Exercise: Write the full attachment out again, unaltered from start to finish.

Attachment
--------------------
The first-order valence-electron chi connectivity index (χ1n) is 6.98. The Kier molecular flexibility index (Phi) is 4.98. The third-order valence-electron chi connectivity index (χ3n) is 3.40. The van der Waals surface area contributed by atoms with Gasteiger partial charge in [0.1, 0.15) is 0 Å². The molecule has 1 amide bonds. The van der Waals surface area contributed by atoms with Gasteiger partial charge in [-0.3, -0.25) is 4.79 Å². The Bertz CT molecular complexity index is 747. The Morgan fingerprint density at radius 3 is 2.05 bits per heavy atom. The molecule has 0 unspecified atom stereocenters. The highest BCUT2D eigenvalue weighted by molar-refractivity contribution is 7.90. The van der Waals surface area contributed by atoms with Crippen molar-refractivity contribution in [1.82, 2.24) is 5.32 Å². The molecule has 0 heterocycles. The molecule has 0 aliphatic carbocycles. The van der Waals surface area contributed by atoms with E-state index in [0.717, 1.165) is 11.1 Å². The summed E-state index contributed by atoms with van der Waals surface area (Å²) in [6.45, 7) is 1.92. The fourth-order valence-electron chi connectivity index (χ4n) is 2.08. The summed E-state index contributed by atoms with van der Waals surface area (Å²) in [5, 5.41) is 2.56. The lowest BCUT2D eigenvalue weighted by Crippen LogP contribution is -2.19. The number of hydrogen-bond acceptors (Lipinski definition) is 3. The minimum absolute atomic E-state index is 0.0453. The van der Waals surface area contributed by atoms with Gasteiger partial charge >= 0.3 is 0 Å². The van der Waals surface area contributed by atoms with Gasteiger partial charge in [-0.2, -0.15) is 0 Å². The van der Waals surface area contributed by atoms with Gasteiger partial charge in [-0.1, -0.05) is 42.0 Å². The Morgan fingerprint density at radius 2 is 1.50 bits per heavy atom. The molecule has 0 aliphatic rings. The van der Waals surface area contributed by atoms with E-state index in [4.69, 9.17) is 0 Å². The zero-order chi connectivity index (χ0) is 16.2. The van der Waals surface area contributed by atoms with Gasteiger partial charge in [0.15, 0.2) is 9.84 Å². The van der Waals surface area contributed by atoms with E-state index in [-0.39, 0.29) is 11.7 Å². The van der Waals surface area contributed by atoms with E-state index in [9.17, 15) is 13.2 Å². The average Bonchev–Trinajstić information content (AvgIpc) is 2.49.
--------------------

The first-order valence-electron chi connectivity index (χ1n) is 6.98. The Kier molecular flexibility index (Phi) is 4.98. The third-order valence-electron chi connectivity index (χ3n) is 3.40. The van der Waals surface area contributed by atoms with Gasteiger partial charge in [0.1, 0.15) is 0 Å². The molecule has 1 amide bonds. The van der Waals surface area contributed by atoms with Gasteiger partial charge in [-0.3, -0.25) is 4.79 Å². The Bertz CT molecular complexity index is 747. The Morgan fingerprint density at radius 3 is 2.05 bits per heavy atom. The molecule has 0 unspecified atom stereocenters. The highest BCUT2D eigenvalue weighted by molar-refractivity contribution is 7.90. The van der Waals surface area contributed by atoms with Crippen molar-refractivity contribution in [1.82, 2.24) is 5.32 Å². The molecule has 0 heterocycles. The molecule has 0 aliphatic carbocycles. The van der Waals surface area contributed by atoms with E-state index in [0.717, 1.165) is 11.1 Å². The summed E-state index contributed by atoms with van der Waals surface area (Å²) in [6.45, 7) is 1.92. The fourth-order valence-electron chi connectivity index (χ4n) is 2.08. The summed E-state index contributed by atoms with van der Waals surface area (Å²) in [5, 5.41) is 2.56. The lowest BCUT2D eigenvalue weighted by Crippen LogP contribution is -2.19. The number of hydrogen-bond acceptors (Lipinski definition) is 3. The minimum absolute atomic E-state index is 0.0453. The van der Waals surface area contributed by atoms with Gasteiger partial charge >= 0.3 is 0 Å². The van der Waals surface area contributed by atoms with Gasteiger partial charge in [-0.2, -0.15) is 0 Å². The van der Waals surface area contributed by atoms with Gasteiger partial charge in [-0.1, -0.05) is 42.0 Å². The Morgan fingerprint density at radius 2 is 1.50 bits per heavy atom. The molecule has 0 aliphatic rings. The van der Waals surface area contributed by atoms with E-state index in [4.69, 9.17) is 0 Å². The zero-order chi connectivity index (χ0) is 16.2. The van der Waals surface area contributed by atoms with Gasteiger partial charge in [0.15, 0.2) is 9.84 Å². The van der Waals surface area contributed by atoms with E-state index in [-0.39, 0.29) is 11.7 Å². The van der Waals surface area contributed by atoms with E-state index in [9.17, 15) is 13.2 Å². The average Bonchev–Trinajstić information content (AvgIpc) is 2.49.